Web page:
Need AC inverter for RV. Negative bonding to ground?

I am finding it difficult to get my questions answered with some vendors and hoping you guys can shed some light.  I need to get an inverter installed in an RV that does not currently have one.  I need to have AC available for small loads when not connected to a generator or grid power.  The concern is that in examining the wiring in the RV, it is apparent the negative of the batteries is certainly bonded to chassis as well as the AC side ground.  It also appears there is some bonding between the AC neutral and ground.  

Now, my original plan was simply plug my RV cord into the inverter which would then supply AC to all receptacles.  Obviously I would have to limit my loads while using the inverter but this would simply several things.  I have seen other RVs with an inverter but they did not run inverter AC to the entire coach, just a couple outlets, probably so people would not try to run their hair dryer on them!  

I currently have an inverter but it is not designed as an "RV inverter" and I am reluctant to attempt this wiring config without better information and my current inverter has about ZERO support.  

The wiring schematic for my RV is pretty pathetic and it seems I may have to resort to drafting one just so I can confirm a few things.  I think the merger of AC and DC in the same wagon is really confusing me.  


  • mcgivormcgivor Solar Expert Posts: 3,818 ✭✭✭✭✭✭
    Your questions regarding RV bonding  are very common and the opinions vary on what is the best practice. Some inverters will fault if neutral is established, the manual for one I have specifically states not to do so as it relies on earth leakage detection of both legs for shock protection, there is a ground lug provided. Futher the manual states that the intended purpose is to use only the receptacles provided for load connection, the appliances in other words.

    Sorry for not answering the question but do consult the manual or manufacturer, if support exists, on what is the best practice, or simply use the receptacles with floating neutral as the final load connection.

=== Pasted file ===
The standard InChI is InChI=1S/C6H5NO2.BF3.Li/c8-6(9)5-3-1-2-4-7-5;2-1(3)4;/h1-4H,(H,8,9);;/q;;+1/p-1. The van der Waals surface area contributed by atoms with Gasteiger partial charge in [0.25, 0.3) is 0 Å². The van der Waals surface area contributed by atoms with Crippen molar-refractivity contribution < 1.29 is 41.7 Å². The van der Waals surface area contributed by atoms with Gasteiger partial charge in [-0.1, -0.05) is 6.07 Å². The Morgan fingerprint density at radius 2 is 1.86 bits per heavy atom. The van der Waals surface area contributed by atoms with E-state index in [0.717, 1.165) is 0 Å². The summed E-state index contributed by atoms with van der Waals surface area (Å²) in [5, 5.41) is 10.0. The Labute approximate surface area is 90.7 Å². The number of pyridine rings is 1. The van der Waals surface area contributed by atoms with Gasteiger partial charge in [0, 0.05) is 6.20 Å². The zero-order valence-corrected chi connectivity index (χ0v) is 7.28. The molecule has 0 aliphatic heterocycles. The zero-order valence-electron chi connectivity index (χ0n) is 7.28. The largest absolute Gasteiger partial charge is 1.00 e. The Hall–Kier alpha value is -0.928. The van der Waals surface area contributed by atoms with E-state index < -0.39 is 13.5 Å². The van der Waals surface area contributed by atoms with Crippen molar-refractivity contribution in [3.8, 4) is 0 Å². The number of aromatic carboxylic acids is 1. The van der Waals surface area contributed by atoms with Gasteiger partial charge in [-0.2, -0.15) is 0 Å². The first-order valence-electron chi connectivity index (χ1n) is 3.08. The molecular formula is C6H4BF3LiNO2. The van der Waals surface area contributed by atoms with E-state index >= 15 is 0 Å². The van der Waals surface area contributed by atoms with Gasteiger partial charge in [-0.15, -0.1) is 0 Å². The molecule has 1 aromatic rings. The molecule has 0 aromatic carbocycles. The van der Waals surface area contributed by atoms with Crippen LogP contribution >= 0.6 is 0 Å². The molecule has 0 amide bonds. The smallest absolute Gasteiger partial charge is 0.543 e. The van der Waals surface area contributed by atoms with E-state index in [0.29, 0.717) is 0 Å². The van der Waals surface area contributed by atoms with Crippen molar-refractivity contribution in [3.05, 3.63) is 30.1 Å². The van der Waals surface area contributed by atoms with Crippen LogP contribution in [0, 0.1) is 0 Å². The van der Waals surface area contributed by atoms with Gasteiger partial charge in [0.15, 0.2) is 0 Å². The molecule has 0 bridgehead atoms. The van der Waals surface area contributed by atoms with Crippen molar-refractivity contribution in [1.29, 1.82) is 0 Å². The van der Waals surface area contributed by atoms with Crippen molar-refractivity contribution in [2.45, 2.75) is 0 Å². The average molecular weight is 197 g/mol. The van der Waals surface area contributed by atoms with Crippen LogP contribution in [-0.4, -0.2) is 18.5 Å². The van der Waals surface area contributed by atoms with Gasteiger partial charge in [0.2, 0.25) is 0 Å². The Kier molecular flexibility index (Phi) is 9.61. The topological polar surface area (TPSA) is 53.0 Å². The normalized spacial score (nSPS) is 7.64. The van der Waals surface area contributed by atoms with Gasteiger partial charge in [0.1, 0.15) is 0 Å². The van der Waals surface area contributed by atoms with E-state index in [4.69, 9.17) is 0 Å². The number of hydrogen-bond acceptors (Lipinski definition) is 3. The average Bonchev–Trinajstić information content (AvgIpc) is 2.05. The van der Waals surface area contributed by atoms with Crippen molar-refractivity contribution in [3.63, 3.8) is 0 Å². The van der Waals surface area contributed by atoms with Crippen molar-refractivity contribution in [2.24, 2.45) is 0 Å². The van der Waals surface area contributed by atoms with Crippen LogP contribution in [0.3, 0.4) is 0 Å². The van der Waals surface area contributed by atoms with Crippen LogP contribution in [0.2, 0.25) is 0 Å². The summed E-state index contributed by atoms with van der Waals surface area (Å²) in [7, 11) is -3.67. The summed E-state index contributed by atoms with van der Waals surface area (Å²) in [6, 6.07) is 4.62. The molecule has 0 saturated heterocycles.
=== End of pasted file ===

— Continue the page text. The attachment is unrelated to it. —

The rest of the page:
1500W, 6× Schutten 250W Poly panels , Schneider MPPT 60 150 CC, Schneider SW 2524 inverter, 400Ah LFP 24V nominal battery with Battery Bodyguard BMS 
    Second system 1890W  3 × 300W No name brand poly, 3×330 Sunsolar Poly panels, Morningstar TS 60 PWM controller, no name 2000W inverter 400Ah LFP 24V nominal battery with Daly BMS, used for water pumping and day time air conditioning.  
    5Kw Yanmar clone single cylinder air cooled diesel generator for rare emergency charging and welding.
  • BB.BB. Super Moderators, Administrators Posts: 31,688 admin
    As always, refer to the manual for your AC inverter (it is hit or miss if the manual will discuss AC grounding in any detail).

    If it is an MSW AC inverter (modified sine/square wave), then almost all of them will "short out and let out the magic smoke". MSW inverter typically do not have electrical isolation between DC input and AC output. If you ground the DC bus (positive or negative) and ground one of the output leads, it shorts through the inverter.

    If it is a PSW/TSW inverter, most (virtually all?) of them have isolation between DC input and AC output... So "ground bonding" on the 
    DC or AC side does not matter (with a major gotcha on AC ground bonding).

    For the most part, the AC shore power (North America) has the white wire "ground bonded" back somewhere in the RV park.

    That means that most RVs do not ground bond the White/Neutral wire if they have shore power (only). If the RV has a ground bonded neutral, it should trip the GFI breaker/outlet for shore power.

    If the RV is purely off grid and using a generator or PSW/TSW AC inverter, the Neutral/White wire is ground bonded to the RV frame (along with grounding the DC battery bank negative bus.

    The idea is that if there are any shorts from Hot (12 volt or 120 volt) to anything metal (sink/plumbing/stove/propane), the ground bond will short the power line and trip the protective fuse/breaker. Just normal North American 120/240 VAC split phase wiring.

    Where it gets more complicated... it seems to me that smaller gensets and AC inverters (even TSW/PSW types) simply "float" the AC output (think like an isolation transformer). In some ways, this is pretty safe--If you touch a "hot wire", there is not return path (sink, water, etc.) back to the other AC lead. There are some other issues (like you get one "short" that does nothing, then the second short can be bad news).

    For larger inverters and generators, they seem to always connect AC White/Neutral to chassis ground. Normally, you only want this done in one location. At the genset, or the AC inverter, but not both. Also, the Neutral+Ground bonding needs to be done before the GFI breaker/outlet inlet connection. Ground bonding after the GFI will usually trip the breaker (looks like a unsafe connection).

    Larger RVs, they can have a transfer switch that "floats Neutral" when connected to shore power, and ground bond the neutral when off grid. So, that is a possible solution, use an AC transfer switch that also transfers Neutral+Ground bonding.

    Now, there is an alternative... You can "float" the AC Neutral/white wire (no ground bonding), and use a GFI breaker or GFI outlet(s) to protect yourself. A small TSW/PSW AC inverter will "float" its AC output, and the GFI outlet will protect whoever uses the AC power will be protected against electrocution--The GFI will trip if there is any hazardous current leakage (remember, that no GFI will protect a person from touching Hot to Neutral--That looks like a "normal" AC load and will toast you very nicely).